The European Commission has rejected the UK's defence of its electronic privacy laws and will continue to pursue legal action against the Government in a case sparked by BT's use of Phorm web activity monitoring without telling its subscribers.
The Commission believes that UK laws do not properly implement the two EU Directives that protect online privacy, the Data Protection Directive and the Privacy and Electronic Communications (PECR) Directive.
"European laws state that EU countries must ensure the confidentiality of people's electronic communications like email or internet browsing by prohibiting their unlawful interception and surveillance without the user's consent," said a Commission statement.
The Commission launched its case against the UK in April of this year. It has now read the Government's response and said that it will continue to the next phase of the case, which is the sending of a 'reasoned response'.
If the Commission is not satisfied with the UK's reply to this 'reasoned response' then it can refer the case to the European Court of Justice.
BT used technology invented by Phorm to monitor some of its users' internet activity and serve them ads that Phorm believed were more appropriate for those users. This was done without users' knowledge or permission. Later trials were conducted with subscribers' permission and BT has since said that it will not use Phorm's technology.
Outraged users have complained to privacy regulator the Information Commissioner's Office (ICO) and to the Commission. These complaints led to the Commission's action.
"People's privacy and the integrity of their personal data in the digital world is not only an important matter, it is a fundamental right, protected by European law. That is why the Commission is vigilant in ensuring that EU rules and rights are put in place," said EU Telecoms Commissioner Viviane Reding. “Ensuring digital privacy is a key for building trust in the internet. I therefore call on the UK authorities to change their national laws to ensure that British citizens fully benefit from the safeguards set out in EU law concerning confidentiality of electronic communications."
The Commission said that the UK's Regulation of Investigatory Powers Act (RIPA) does not properly implement EU law because it allows exceptions that the EU law does not.
"[RIPA] authorises interception of communications not only where the persons concerned have consented to interception but also when the person intercepting the communications has ‘reasonable grounds for believing’ that consent to do so has been given. These UK law provisions do not comply with EU rules defining consent as freely given specific and informed indication of a person’s wishes," said the Commission.
"The RIPA provisions prohibiting and providing sanctions in case of unlawful interception are limited to ‘intentional’ interception only, whereas the EU law requires Members States to prohibit and to ensure sanctions against any unlawful interception regardless of whether committed intentionally or not," it said.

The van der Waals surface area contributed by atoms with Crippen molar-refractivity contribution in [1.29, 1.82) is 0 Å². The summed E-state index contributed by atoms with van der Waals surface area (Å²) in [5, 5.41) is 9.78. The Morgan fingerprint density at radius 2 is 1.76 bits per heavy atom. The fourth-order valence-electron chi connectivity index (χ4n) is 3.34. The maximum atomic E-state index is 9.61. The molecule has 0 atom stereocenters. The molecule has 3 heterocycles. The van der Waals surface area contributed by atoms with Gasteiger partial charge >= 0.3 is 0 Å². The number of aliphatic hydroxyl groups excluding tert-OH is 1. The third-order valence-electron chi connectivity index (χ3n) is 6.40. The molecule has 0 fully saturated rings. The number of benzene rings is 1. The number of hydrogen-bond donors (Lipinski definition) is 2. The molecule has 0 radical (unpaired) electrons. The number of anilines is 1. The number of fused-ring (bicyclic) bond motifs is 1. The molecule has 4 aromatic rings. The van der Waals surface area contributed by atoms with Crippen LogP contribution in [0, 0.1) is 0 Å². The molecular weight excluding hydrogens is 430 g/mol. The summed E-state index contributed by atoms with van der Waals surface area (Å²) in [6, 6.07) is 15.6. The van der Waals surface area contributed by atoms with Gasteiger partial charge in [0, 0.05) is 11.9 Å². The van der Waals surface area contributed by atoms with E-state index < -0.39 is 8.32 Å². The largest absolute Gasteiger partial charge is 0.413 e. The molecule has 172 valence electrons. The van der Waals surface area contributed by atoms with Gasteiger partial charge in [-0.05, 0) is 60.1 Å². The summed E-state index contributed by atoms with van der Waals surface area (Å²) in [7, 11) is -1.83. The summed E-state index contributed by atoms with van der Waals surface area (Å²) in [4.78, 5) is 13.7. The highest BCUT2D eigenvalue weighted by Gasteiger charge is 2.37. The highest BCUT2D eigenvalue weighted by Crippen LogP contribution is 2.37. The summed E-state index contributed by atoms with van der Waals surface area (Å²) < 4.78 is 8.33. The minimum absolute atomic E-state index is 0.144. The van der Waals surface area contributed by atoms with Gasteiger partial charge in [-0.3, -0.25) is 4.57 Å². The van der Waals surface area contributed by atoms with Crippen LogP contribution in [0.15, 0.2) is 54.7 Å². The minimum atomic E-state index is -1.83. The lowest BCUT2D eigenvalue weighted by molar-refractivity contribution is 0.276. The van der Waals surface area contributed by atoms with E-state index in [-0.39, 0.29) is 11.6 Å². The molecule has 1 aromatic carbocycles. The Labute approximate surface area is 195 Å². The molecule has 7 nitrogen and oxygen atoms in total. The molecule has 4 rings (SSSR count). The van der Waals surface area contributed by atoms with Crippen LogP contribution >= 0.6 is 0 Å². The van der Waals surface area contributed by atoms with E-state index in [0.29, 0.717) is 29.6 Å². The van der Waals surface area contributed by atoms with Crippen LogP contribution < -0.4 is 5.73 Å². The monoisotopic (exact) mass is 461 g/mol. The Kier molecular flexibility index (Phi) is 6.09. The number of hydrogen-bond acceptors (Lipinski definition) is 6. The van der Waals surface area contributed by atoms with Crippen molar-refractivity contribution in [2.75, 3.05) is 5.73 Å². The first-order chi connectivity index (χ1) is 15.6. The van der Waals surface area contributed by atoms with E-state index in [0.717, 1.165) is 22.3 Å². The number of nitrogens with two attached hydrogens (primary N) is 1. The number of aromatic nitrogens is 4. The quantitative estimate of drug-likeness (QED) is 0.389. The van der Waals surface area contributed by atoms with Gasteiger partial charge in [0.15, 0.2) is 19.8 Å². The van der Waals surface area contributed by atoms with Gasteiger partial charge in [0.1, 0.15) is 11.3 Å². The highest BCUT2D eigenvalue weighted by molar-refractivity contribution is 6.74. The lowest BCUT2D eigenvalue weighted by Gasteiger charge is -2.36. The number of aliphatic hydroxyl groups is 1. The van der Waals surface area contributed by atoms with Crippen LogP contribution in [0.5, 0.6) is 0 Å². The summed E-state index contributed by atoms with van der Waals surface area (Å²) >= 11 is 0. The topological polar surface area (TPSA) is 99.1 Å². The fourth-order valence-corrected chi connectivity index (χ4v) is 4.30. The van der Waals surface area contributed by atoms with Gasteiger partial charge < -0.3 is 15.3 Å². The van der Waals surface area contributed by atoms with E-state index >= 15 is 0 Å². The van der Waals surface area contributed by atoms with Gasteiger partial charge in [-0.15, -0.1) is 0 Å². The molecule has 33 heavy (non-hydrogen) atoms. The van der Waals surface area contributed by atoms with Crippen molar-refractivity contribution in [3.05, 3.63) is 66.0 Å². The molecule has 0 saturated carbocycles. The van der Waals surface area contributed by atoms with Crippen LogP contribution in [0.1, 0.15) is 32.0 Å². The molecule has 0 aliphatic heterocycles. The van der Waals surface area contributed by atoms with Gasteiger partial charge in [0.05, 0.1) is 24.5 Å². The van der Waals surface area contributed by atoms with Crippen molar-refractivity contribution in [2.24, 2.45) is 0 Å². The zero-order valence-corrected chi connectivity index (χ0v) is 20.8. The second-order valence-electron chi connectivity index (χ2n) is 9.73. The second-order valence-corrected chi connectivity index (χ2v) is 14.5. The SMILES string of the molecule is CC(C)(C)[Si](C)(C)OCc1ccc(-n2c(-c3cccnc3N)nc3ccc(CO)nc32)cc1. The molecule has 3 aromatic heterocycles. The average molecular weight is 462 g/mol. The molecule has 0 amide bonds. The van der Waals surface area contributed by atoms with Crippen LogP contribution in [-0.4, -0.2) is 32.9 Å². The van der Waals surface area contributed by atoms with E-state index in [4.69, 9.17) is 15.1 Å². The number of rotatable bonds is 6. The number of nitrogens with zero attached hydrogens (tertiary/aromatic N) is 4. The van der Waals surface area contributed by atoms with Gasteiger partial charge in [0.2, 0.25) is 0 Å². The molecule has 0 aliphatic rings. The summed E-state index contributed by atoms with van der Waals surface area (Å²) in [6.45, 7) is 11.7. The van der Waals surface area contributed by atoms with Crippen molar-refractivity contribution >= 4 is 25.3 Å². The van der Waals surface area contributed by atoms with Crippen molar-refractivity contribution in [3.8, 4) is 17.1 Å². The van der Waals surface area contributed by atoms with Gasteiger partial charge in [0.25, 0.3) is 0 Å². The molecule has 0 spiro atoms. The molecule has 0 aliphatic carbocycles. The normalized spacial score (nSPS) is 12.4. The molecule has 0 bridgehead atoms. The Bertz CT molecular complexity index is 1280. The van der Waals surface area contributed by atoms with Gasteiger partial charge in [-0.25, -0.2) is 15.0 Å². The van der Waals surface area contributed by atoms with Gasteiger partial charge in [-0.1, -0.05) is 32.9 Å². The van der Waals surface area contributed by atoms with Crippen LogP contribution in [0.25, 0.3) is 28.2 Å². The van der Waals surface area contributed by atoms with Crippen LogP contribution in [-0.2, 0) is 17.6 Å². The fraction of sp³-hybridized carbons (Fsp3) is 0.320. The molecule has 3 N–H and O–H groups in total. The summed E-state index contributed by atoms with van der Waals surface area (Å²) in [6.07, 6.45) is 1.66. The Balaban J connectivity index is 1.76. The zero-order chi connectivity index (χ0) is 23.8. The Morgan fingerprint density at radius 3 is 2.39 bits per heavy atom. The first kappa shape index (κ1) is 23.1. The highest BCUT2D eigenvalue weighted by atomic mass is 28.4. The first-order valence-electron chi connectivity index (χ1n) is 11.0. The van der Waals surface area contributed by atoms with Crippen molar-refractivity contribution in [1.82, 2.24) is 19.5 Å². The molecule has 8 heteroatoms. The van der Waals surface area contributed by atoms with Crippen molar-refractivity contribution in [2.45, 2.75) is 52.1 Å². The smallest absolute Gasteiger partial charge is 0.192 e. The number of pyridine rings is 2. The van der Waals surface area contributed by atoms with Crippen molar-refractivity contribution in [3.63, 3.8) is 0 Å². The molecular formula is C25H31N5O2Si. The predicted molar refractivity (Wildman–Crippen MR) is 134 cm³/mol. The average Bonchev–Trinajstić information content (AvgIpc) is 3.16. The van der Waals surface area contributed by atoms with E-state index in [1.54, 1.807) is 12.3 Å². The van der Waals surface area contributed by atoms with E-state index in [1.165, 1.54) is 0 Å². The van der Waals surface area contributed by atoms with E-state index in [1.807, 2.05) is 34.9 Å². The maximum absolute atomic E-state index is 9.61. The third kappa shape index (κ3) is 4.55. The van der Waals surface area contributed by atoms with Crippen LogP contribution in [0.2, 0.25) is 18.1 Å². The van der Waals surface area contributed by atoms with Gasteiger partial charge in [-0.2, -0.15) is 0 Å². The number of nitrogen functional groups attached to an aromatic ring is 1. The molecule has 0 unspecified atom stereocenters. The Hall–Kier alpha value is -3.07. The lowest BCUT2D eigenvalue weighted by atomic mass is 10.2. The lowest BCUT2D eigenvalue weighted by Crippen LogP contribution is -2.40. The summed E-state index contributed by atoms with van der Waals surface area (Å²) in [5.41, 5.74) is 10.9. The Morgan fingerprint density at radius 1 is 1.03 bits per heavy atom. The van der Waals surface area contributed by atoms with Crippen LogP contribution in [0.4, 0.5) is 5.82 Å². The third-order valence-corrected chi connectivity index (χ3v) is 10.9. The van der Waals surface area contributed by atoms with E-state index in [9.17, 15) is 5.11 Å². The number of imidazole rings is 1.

The Commission also said that the UK broke the EU law because there was no "independent national authority to supervise interception of communications", which is required by the Directives.
The ICO is responsible for ensuring that all organisations comply with the Data Protection Act, which enacts the Data Protection Directive. There are also Surveillance Commissioners who oversee police and state interceptions of communications and an Interception of Communications Commissioner.
The exact area of responsibility of each of these authorities, though, is not clear. In a response to a Home Office consultation process earlier this year the ICO itself said that "even the Government have struggled in fully understanding where the ICO regulatory competence begins and ends when it comes to communications data".
The ICO said that the regulation of interception is inadequate. "Where the private sector, either through their own provision of services, or through being placed under a legal obligation, are intercepting communications of services users, there are gaps in the regulatory regime," it said. "The only recourse for a private sector breach is prosecution for a criminal offence. This is different from the position that applies to the public sector. Arguably there is a need for an appropriately empowered regulator, who can provide advice and guidance and ultimately impose civil sanctions against private sector players."
Consumer activist body Consumer Focus condemned what it said was the Government's failure to protect individuals' privacy. “Our electronic communications are regularly intercepted and used by Government and industry without our consent," said the group's Linda Weatherhead. "Privacy has become devalued in the digital world as technology evolves faster than the rights of the people using it."